Nonpharmacological Interventions to Prevent Delirium: An Evidence-Based Systematic Review

Author(s): Ryan M. Rivosecchi, PharmD, Pamela L. Smithburger, PharmD, MS, BCPS, Susan Svec, RN, BSN, CCRN Shauna Campbell, RN, BSN, Sandra L. Kane-Gill, PharmD, MS

Contact Hours 1.00

CERP A 1.00

Expires Feb 01, 2018

Topics: Behavioral/Psychosocial

Population: Adult

Role: Staff

Member: Free
NonMember: $10.00

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Activity Summary

Development of delirium in critical care patients is associated with increased length of stay, hospital costs, and mortality. Delirium occurs across all inpatient settings, although critically ill patients who require mechanical ventilation are at the highest risk. Overall, evidence to support the use of antipsychotics to either prevent or treat delirium is lacking, and these medications can have adverse effects. The pain, agitation, and delirium guidelines of the American College of Critical Care Medicine provide the strongest level of recommendation for the use of nonpharmacological approaches to prevent delirium, but questions remain about which nonpharmacological interventions are beneficial.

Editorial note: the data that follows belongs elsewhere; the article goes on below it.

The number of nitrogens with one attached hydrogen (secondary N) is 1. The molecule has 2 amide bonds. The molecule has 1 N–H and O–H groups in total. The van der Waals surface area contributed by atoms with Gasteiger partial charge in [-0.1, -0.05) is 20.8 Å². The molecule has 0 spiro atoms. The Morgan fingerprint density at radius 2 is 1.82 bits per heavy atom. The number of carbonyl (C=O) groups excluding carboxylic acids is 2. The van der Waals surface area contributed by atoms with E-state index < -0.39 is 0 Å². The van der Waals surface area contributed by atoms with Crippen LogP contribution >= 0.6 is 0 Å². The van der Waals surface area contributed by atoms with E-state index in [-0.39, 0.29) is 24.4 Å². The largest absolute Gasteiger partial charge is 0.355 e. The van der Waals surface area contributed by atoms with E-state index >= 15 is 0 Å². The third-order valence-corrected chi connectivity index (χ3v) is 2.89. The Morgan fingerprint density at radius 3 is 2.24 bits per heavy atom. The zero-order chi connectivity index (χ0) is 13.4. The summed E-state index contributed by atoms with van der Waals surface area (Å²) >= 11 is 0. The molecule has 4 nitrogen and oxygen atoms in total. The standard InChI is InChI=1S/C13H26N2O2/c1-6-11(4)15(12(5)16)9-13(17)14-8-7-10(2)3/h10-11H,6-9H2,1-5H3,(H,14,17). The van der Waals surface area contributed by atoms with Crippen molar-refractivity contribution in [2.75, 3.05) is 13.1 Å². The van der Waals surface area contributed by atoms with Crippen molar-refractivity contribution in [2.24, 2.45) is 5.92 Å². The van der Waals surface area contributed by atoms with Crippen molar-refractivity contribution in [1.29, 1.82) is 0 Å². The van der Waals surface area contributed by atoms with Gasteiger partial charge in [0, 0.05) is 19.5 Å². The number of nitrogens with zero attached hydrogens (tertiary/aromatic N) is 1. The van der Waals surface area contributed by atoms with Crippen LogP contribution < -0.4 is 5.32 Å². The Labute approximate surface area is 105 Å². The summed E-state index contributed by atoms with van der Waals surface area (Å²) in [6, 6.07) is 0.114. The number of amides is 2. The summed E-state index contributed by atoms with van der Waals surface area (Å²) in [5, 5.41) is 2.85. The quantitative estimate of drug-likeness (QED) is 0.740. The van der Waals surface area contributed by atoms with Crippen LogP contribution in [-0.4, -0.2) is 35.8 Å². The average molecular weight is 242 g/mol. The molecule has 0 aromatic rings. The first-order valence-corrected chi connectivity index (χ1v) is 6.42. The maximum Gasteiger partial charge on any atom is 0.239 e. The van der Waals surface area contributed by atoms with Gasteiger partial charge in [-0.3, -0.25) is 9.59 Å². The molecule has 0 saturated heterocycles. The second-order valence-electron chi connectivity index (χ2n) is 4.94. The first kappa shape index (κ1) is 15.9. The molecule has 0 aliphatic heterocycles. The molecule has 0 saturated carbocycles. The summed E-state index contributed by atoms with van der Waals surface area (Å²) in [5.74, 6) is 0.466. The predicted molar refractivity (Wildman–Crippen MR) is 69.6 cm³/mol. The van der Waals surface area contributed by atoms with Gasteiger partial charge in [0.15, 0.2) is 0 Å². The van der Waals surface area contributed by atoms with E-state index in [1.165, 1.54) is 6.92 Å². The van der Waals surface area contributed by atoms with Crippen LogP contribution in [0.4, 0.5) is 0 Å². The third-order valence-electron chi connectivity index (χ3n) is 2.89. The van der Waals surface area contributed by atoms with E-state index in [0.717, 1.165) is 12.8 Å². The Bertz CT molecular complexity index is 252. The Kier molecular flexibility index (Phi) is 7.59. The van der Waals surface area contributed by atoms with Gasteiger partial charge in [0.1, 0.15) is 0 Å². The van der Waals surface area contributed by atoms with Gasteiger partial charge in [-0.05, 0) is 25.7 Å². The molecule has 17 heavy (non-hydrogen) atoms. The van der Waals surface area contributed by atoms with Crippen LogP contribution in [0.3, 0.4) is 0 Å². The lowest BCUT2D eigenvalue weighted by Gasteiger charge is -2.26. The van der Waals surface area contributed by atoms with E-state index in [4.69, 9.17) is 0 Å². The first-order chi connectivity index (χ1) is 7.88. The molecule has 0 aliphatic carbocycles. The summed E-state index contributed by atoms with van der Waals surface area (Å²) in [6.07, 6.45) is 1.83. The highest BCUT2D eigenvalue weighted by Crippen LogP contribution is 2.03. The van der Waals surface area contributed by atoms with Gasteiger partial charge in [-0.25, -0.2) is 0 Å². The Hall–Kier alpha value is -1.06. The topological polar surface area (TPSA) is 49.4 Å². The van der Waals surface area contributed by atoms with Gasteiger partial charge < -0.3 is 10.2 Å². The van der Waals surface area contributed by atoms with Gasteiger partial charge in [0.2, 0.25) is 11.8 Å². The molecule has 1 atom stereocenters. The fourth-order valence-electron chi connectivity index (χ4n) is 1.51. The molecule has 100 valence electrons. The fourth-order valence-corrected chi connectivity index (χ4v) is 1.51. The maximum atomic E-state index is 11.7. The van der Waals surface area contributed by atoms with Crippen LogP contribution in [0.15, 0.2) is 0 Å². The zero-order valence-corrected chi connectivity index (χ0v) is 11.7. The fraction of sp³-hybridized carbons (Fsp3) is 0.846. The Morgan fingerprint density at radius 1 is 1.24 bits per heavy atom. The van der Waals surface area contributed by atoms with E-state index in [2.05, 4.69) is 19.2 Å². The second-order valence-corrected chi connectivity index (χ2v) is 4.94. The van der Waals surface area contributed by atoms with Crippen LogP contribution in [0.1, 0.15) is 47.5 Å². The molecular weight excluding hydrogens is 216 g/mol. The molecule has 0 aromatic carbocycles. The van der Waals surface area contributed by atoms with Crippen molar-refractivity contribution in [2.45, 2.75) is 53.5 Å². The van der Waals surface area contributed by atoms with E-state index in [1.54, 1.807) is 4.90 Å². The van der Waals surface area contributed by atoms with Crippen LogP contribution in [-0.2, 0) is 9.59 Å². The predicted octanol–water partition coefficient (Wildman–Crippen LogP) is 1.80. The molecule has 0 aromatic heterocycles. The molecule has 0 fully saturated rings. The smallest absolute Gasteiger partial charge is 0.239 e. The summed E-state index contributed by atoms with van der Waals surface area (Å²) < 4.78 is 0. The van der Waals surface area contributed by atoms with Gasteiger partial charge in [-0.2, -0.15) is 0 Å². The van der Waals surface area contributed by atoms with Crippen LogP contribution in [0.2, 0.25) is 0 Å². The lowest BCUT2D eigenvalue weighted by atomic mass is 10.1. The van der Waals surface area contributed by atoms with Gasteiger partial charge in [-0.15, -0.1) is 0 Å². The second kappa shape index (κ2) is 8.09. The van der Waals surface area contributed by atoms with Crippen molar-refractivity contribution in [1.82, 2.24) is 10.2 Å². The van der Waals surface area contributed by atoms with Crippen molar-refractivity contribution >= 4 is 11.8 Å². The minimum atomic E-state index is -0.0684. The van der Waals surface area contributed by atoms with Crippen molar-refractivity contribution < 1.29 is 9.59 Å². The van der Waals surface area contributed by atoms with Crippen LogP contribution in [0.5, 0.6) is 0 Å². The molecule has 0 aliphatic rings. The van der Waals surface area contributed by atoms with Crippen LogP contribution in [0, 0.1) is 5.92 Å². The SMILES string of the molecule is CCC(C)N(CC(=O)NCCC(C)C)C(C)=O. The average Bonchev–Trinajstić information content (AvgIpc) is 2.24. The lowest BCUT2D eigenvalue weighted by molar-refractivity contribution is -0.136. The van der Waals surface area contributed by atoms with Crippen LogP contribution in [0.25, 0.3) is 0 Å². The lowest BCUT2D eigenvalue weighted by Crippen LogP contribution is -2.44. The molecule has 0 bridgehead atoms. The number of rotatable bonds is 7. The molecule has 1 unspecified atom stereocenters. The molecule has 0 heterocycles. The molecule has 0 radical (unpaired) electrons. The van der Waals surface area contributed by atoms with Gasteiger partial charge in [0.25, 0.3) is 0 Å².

• Describe the nursing literature on nonpharmacological interventions to prevent delirium
  • Discuss nonpharmacological interventions that have been shown to be effective in preventing delirium
  • Explain the tools developed for the measurement of delirium in intensive care unit patients

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Successful Completion

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